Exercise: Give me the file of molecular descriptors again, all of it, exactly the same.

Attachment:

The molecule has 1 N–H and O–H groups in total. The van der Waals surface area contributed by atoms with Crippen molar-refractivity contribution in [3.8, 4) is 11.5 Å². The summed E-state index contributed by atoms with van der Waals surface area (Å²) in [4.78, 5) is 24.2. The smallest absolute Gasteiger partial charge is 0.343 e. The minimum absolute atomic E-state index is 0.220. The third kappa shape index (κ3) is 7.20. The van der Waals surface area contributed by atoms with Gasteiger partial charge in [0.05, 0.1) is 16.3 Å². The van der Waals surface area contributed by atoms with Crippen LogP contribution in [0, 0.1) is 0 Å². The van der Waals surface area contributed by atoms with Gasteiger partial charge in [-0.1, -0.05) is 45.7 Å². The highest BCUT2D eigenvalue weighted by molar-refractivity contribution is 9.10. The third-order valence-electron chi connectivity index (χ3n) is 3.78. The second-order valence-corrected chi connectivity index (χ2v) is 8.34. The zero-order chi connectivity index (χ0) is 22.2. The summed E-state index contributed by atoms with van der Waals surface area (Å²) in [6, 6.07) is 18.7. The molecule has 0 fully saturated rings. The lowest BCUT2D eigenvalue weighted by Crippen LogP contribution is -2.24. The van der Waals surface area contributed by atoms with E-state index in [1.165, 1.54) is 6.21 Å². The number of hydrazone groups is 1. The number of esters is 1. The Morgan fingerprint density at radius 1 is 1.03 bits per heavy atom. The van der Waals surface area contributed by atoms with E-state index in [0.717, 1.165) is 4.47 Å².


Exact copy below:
The molecule has 1 N–H and O–H groups in total. The van der Waals surface area contributed by atoms with Crippen molar-refractivity contribution in [3.8, 4) is 11.5 Å². The summed E-state index contributed by atoms with van der Waals surface area (Å²) in [4.78, 5) is 24.2. The smallest absolute Gasteiger partial charge is 0.343 e. The minimum absolute atomic E-state index is 0.220. The third kappa shape index (κ3) is 7.20. The van der Waals surface area contributed by atoms with Gasteiger partial charge in [0.05, 0.1) is 16.3 Å². The van der Waals surface area contributed by atoms with Crippen LogP contribution in [0, 0.1) is 0 Å². The van der Waals surface area contributed by atoms with Gasteiger partial charge in [-0.1, -0.05) is 45.7 Å². The highest BCUT2D eigenvalue weighted by molar-refractivity contribution is 9.10. The third-order valence-electron chi connectivity index (χ3n) is 3.78. The second-order valence-corrected chi connectivity index (χ2v) is 8.34. The zero-order chi connectivity index (χ0) is 22.2. The summed E-state index contributed by atoms with van der Waals surface area (Å²) in [6, 6.07) is 18.7. The molecule has 0 fully saturated rings. The lowest BCUT2D eigenvalue weighted by Crippen LogP contribution is -2.24. The van der Waals surface area contributed by atoms with E-state index in [1.165, 1.54) is 6.21 Å². The number of hydrazone groups is 1. The number of esters is 1. The Morgan fingerprint density at radius 1 is 1.03 bits per heavy atom. The van der Waals surface area contributed by atoms with E-state index in [0.717, 1.165) is 4.47 Å².